There will be those who see it as an inexpensive all in one box that can cater to all their media and gaming needs. There will be people like me, who want to play a variety of games on a variety of systems.
I probably had a point when I started typing this, but I forget what it was. Bloody medication, I shouldn't be allowed near a keyboard when I've had my pills
I see your point - and I don't disagree that the ATV will probably enjoy some success with gaming.
I don't think it's appropriate to compare Apple's success with iPhone gaming to the ATV though. There are a few major differences:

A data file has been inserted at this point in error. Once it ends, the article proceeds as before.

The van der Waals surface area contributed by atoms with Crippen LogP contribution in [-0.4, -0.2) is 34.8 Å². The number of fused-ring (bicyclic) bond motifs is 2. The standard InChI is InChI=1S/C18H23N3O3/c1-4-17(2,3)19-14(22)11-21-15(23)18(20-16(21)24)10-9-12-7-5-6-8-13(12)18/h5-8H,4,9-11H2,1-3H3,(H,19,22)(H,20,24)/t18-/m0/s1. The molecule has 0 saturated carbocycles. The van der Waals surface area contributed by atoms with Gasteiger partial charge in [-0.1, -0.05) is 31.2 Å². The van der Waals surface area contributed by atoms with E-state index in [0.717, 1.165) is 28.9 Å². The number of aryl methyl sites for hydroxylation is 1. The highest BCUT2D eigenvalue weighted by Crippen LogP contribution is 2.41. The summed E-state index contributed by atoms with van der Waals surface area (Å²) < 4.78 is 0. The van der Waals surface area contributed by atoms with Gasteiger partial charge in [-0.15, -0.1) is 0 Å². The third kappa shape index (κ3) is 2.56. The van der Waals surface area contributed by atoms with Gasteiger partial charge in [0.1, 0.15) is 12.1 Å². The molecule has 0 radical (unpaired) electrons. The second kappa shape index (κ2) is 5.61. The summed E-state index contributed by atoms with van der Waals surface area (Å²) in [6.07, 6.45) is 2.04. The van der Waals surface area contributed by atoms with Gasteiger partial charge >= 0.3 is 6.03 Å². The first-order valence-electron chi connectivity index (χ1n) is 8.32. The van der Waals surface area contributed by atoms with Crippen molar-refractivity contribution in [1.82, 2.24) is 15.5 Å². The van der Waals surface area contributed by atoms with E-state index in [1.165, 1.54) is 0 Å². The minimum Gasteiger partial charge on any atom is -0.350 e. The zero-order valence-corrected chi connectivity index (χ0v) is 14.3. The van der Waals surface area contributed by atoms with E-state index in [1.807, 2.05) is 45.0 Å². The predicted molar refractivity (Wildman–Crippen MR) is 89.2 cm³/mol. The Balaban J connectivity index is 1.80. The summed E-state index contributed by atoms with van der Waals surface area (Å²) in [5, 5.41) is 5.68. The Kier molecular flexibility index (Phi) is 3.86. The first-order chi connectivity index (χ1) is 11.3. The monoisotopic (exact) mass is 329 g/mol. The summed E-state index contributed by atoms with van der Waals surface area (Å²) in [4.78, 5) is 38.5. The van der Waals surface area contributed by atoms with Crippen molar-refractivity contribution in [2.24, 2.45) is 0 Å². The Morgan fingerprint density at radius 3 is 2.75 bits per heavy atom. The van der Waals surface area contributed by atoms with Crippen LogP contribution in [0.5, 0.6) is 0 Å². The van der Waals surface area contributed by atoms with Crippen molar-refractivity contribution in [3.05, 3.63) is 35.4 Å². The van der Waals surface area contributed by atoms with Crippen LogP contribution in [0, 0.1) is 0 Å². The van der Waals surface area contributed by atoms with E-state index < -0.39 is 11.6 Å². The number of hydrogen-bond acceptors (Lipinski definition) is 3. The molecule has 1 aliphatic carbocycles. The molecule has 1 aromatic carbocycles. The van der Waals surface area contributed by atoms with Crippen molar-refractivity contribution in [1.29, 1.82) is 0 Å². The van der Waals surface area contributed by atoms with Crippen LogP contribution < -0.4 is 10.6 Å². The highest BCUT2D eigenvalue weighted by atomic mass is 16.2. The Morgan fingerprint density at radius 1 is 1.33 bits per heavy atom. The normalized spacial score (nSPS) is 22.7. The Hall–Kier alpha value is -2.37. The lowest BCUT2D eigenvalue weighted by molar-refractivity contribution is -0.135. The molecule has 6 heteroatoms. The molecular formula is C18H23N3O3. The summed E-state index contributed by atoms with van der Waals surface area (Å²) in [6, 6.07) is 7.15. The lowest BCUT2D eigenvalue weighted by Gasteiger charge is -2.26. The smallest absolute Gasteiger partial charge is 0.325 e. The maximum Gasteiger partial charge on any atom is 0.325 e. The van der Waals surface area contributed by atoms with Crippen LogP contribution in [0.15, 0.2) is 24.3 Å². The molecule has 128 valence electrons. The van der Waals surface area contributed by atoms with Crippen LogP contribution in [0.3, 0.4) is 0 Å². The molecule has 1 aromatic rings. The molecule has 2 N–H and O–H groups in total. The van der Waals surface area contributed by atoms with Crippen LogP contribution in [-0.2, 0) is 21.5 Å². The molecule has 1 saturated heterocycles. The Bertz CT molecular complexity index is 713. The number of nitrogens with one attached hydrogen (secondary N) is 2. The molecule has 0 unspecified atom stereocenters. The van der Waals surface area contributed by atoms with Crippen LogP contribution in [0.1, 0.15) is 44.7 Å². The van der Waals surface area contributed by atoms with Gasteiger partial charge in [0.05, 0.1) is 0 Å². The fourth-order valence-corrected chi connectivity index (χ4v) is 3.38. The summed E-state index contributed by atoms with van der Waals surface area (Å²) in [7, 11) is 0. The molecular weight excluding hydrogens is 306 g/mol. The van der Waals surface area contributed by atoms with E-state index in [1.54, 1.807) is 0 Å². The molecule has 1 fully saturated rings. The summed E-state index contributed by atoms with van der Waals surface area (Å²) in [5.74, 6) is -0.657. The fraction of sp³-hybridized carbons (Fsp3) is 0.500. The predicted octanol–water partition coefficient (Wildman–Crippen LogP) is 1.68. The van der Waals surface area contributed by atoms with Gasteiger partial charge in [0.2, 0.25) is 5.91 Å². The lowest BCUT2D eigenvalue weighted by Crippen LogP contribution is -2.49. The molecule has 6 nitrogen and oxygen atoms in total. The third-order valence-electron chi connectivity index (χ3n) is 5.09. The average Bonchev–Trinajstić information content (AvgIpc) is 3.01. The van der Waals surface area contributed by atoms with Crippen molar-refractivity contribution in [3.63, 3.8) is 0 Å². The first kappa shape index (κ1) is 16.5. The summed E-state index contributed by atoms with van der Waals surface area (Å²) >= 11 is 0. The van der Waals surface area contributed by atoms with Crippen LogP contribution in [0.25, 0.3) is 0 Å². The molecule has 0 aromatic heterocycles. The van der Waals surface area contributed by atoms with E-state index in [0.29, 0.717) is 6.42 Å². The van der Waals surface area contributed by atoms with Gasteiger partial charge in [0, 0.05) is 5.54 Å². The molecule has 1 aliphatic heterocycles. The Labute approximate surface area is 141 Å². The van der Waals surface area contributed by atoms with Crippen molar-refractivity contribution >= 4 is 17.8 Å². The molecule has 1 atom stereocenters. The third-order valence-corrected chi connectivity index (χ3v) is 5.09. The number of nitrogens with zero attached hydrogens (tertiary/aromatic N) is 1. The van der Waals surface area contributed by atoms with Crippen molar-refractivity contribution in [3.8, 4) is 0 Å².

- Gaming on the iPhone introduced a new genre of games to mobile. Passive easy games existed before, but mostly as flash games in the browser, and they were not previously available on mobile. In this sense, the other mobile gaming platforms at the time (Nintendo mostly) were not direct competition, and Apple filled an unfulfilled demand. Was a Sodoku game ever as successful on the Gameboy as it was on the iPhone, for example? Or one of the dozens of bubble polling games? None of this was surprising even back then - people on this forum were clamoring to be able to play flash games on the iPhone everyday. I don't see a similar unfulfilled demand in the living room gaming market (the big 3 have pretty much every square inch covered), and Apple doesn't seem to be offering a new genre of gaming. Indeed, it looks like they are trying to mimic the Wii.